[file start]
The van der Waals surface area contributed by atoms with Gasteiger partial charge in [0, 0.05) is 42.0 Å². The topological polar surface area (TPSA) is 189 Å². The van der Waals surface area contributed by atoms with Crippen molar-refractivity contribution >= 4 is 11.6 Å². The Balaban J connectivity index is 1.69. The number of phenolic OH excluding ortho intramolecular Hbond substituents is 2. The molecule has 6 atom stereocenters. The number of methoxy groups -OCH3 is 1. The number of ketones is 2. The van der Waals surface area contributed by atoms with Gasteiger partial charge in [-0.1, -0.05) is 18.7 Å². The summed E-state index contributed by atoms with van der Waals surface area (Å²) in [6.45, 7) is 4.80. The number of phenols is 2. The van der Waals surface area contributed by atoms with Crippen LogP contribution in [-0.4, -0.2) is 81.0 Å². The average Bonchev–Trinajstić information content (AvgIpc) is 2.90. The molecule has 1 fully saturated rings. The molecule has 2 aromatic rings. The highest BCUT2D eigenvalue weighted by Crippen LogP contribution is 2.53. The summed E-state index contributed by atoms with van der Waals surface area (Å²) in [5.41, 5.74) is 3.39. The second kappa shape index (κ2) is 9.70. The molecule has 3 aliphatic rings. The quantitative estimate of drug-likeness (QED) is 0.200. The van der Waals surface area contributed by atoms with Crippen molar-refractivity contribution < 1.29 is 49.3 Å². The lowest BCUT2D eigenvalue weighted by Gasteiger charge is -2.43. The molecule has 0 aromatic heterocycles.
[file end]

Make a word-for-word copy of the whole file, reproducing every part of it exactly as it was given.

The van der Waals surface area contributed by atoms with Gasteiger partial charge in [0, 0.05) is 42.0 Å². The topological polar surface area (TPSA) is 189 Å². The van der Waals surface area contributed by atoms with Crippen molar-refractivity contribution >= 4 is 11.6 Å². The Balaban J connectivity index is 1.69. The number of phenolic OH excluding ortho intramolecular Hbond substituents is 2. The molecule has 6 atom stereocenters. The number of methoxy groups -OCH3 is 1. The number of ketones is 2. The van der Waals surface area contributed by atoms with Gasteiger partial charge in [-0.1, -0.05) is 18.7 Å². The summed E-state index contributed by atoms with van der Waals surface area (Å²) in [6.45, 7) is 4.80. The number of phenols is 2. The van der Waals surface area contributed by atoms with Crippen LogP contribution in [-0.4, -0.2) is 81.0 Å². The average Bonchev–Trinajstić information content (AvgIpc) is 2.90. The molecule has 1 fully saturated rings. The molecule has 2 aromatic rings. The highest BCUT2D eigenvalue weighted by Crippen LogP contribution is 2.53. The summed E-state index contributed by atoms with van der Waals surface area (Å²) in [5.41, 5.74) is 3.39. The second kappa shape index (κ2) is 9.70. The molecule has 3 aliphatic rings. The quantitative estimate of drug-likeness (QED) is 0.200. The van der Waals surface area contributed by atoms with Crippen molar-refractivity contribution < 1.29 is 49.3 Å². The lowest BCUT2D eigenvalue weighted by Gasteiger charge is -2.43. The molecule has 0 aromatic heterocycles.